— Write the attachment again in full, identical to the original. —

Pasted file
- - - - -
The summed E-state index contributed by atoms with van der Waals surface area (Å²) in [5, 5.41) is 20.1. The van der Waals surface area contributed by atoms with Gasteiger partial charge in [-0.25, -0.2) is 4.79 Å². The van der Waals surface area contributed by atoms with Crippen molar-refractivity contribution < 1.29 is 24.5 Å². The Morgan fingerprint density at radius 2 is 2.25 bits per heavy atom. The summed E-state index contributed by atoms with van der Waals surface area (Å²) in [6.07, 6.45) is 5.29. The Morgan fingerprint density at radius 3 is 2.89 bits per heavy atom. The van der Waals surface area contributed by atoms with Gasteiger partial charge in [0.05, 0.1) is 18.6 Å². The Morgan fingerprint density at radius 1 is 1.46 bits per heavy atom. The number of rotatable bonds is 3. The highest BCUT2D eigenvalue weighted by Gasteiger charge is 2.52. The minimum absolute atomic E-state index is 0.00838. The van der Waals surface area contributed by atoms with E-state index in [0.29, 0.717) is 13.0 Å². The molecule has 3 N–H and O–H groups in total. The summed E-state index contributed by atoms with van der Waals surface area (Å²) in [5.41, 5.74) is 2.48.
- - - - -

The summed E-state index contributed by atoms with van der Waals surface area (Å²) in [5, 5.41) is 20.1. The van der Waals surface area contributed by atoms with Gasteiger partial charge in [-0.25, -0.2) is 4.79 Å². The van der Waals surface area contributed by atoms with Crippen molar-refractivity contribution < 1.29 is 24.5 Å². The Morgan fingerprint density at radius 2 is 2.25 bits per heavy atom. The summed E-state index contributed by atoms with van der Waals surface area (Å²) in [6.07, 6.45) is 5.29. The Morgan fingerprint density at radius 3 is 2.89 bits per heavy atom. The van der Waals surface area contributed by atoms with Gasteiger partial charge in [0.05, 0.1) is 18.6 Å². The Morgan fingerprint density at radius 1 is 1.46 bits per heavy atom. The number of rotatable bonds is 3. The highest BCUT2D eigenvalue weighted by Gasteiger charge is 2.52. The minimum absolute atomic E-state index is 0.00838. The van der Waals surface area contributed by atoms with E-state index in [0.29, 0.717) is 13.0 Å². The molecule has 3 N–H and O–H groups in total. The summed E-state index contributed by atoms with van der Waals surface area (Å²) in [5.41, 5.74) is 2.48.